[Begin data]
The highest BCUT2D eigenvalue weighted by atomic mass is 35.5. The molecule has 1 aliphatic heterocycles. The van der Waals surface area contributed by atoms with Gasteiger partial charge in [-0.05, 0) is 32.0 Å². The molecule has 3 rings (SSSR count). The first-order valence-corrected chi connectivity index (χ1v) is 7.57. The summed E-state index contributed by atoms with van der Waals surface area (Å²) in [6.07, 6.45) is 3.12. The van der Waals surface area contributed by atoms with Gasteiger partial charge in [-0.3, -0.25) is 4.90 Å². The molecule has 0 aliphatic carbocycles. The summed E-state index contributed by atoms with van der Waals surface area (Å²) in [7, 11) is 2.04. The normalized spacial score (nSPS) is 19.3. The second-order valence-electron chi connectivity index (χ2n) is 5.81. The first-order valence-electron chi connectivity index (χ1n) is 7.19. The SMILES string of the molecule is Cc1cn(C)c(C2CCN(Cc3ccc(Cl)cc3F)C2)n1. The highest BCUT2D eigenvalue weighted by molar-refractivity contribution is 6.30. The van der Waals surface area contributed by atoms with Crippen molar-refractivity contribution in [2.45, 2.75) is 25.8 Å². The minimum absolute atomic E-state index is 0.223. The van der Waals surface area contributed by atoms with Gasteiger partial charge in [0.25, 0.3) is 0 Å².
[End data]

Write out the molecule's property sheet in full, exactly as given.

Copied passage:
The highest BCUT2D eigenvalue weighted by atomic mass is 35.5. The molecule has 1 aliphatic heterocycles. The van der Waals surface area contributed by atoms with Gasteiger partial charge in [-0.05, 0) is 32.0 Å². The molecule has 3 rings (SSSR count). The first-order valence-corrected chi connectivity index (χ1v) is 7.57. The summed E-state index contributed by atoms with van der Waals surface area (Å²) in [6.07, 6.45) is 3.12. The van der Waals surface area contributed by atoms with Gasteiger partial charge in [-0.3, -0.25) is 4.90 Å². The molecule has 0 aliphatic carbocycles. The summed E-state index contributed by atoms with van der Waals surface area (Å²) in [7, 11) is 2.04. The normalized spacial score (nSPS) is 19.3. The second-order valence-electron chi connectivity index (χ2n) is 5.81. The first-order valence-electron chi connectivity index (χ1n) is 7.19. The SMILES string of the molecule is Cc1cn(C)c(C2CCN(Cc3ccc(Cl)cc3F)C2)n1. The highest BCUT2D eigenvalue weighted by molar-refractivity contribution is 6.30. The van der Waals surface area contributed by atoms with Crippen molar-refractivity contribution in [2.45, 2.75) is 25.8 Å². The minimum absolute atomic E-state index is 0.223. The van der Waals surface area contributed by atoms with Gasteiger partial charge in [0.25, 0.3) is 0 Å².